What can I do?

Ask your doctor or nurse about mouth care, especially if your mouth feels coated or your saliva seems thicker than normal.

If foods taste peculiar or unpleasant:

  • If the food affected is one you eat occasionally then avoid that particular food
  • If it is a food you have often you will need to find an alternative. For example, drink hot fruit squash or milk instead of tea or coffee (you could also try herbal teas but if you are losing weight remember to add sugar, honey or glucose). If meat starts to taste metallic then have more eggs, chicken, fish or cheese
  • If you dislike the flavour of salty foods have more sweet foods instead. If savoury foods are difficult then eat more desserts and cake
  • If you are avoiding a lot of foods ask to see a dietitian for more advice

If there is always an unpleasant taste in your mouth:

This can be due to medication you are taking or to treatment but it would be sensible to see your oral hygienist to make sure it's not caused by a problem with your teeth or gums.

  • Try sucking fruit sweets or mints to mask the taste
  • Concentrate on the foods that you can manage most easily
  • If you are avoiding a lot of foods ask to see a dietitian for more advice

If everything tastes very bland:

Sometime food may taste like cardboard or have no taste at all. This is usually associated with extreme dryness following radiotherapy.

  • Choose foods that are highly flavoured and try to increase the flavour and aroma of your food using spices, marinades, pickles, etc.
  • Add textures to your food, such as crushed crisps over savoury dishes or sprinkle chopped nuts on desserts. This may be difficult if your mouth is too dry after treatment
  • Combine different temperatures together, such as hot fruit pie and cold ice cream
  • If eating food is very difficult then supplementary drinks will be useful to ensure you get the nutrition you need

I have diarrhoea

Diarrhoea may be due to your illness, treatment or medication.

What can I do?

Talk to your doctor or nurse who will try to work out the cause of your diarrhoea and give any necessary medication.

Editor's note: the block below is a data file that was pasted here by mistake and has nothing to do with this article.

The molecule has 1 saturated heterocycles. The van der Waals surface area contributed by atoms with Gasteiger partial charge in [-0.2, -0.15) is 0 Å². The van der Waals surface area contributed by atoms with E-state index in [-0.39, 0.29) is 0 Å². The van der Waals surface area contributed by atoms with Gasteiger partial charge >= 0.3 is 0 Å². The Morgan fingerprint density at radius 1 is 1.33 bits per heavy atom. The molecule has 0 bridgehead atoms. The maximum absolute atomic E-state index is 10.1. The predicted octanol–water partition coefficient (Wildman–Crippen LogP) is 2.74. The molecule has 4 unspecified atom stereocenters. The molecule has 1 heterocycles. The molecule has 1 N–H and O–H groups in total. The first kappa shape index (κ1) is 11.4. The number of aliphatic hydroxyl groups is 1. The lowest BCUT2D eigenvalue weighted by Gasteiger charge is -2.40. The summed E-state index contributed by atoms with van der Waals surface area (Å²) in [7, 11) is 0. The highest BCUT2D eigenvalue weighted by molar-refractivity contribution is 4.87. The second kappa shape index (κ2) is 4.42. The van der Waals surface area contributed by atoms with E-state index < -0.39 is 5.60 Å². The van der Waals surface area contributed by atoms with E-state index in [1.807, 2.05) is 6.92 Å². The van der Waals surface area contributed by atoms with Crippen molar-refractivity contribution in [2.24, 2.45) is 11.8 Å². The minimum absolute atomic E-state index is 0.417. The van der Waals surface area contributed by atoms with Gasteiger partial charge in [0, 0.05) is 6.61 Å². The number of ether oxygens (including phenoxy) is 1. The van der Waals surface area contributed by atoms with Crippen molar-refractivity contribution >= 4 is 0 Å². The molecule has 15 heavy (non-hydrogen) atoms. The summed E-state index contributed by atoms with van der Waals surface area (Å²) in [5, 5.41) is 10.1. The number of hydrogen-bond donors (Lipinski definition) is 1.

What can I eat or drink?

  • Drink plenty of fluids to avoid becoming dehydrated. Aim for 10 to 12 glasses or cups each day. Remember, fluids include milk and milk shakes, fruit juice, soup, custard and jelly, as well as tea, coffee and water
  • Look out for the symptoms of dehydration: passing urine less often and passing small amounts of dark coloured urine
  • If these symptoms persist despite your best efforts to drink more contact your doctor. This is especially important if you are also vomiting
  • Eat small amounts frequently
  • Ask your dietitian, doctor or nurse if you need to change your diet

I am constipated

Constipation may be due to disease, treatment or medication (especially painkillers). If you are very constipated you may feel full and suffer from nausea or sickness.

What can I do?

The advice for constipation is often to increase your intake of dietary fibre but this may not have the desired effect if your constipation is not diet related. Talk to your doctor or nurse about suitable laxatives. 

Watch our video about how to manage constipation during chemotherapy treatment. 

What can I eat or drink?

  • Drink plenty of fluids, at least 10 to 12 glasses or cups each day
  • Try to take some gentle exercise
  • Please speak to your dietitian, doctor or nurse to see if increasing the fibre in your diet will be of any benefit

I feel full too quickly

Many people find that they feel full long before completing their meal. This often happens when you haven't been eating well, have had surgery or are receiving treatment.

What can I do?

There are medicines that can help your stomach empty faster – ask your doctor or nurse if they would be suitable for you. Try to avoid getting constipated as this can make matters worse.

What can I eat?

  • Small frequent snacks throughout the day are often easier than a full meal. Some people find it helpful to leave a gap between their main course and pudding
  • Choose high-energy products or enrich your food with high-energy supplements
  • Avoid drinking lots of fluid just before you eat, as you will feel too full
  • Sit up straight at meal times if you can
  • Avoid lying down straight after eating. You may find a short walk after eating makes you more comfortable

Find out more

Further information can be found in this section of the website and in the Eating Well booklet or by contacting the Patient Advice and Liaison Service (PALS).

For further advice, watch our video about how to manage nausea during chemotherapy treatment.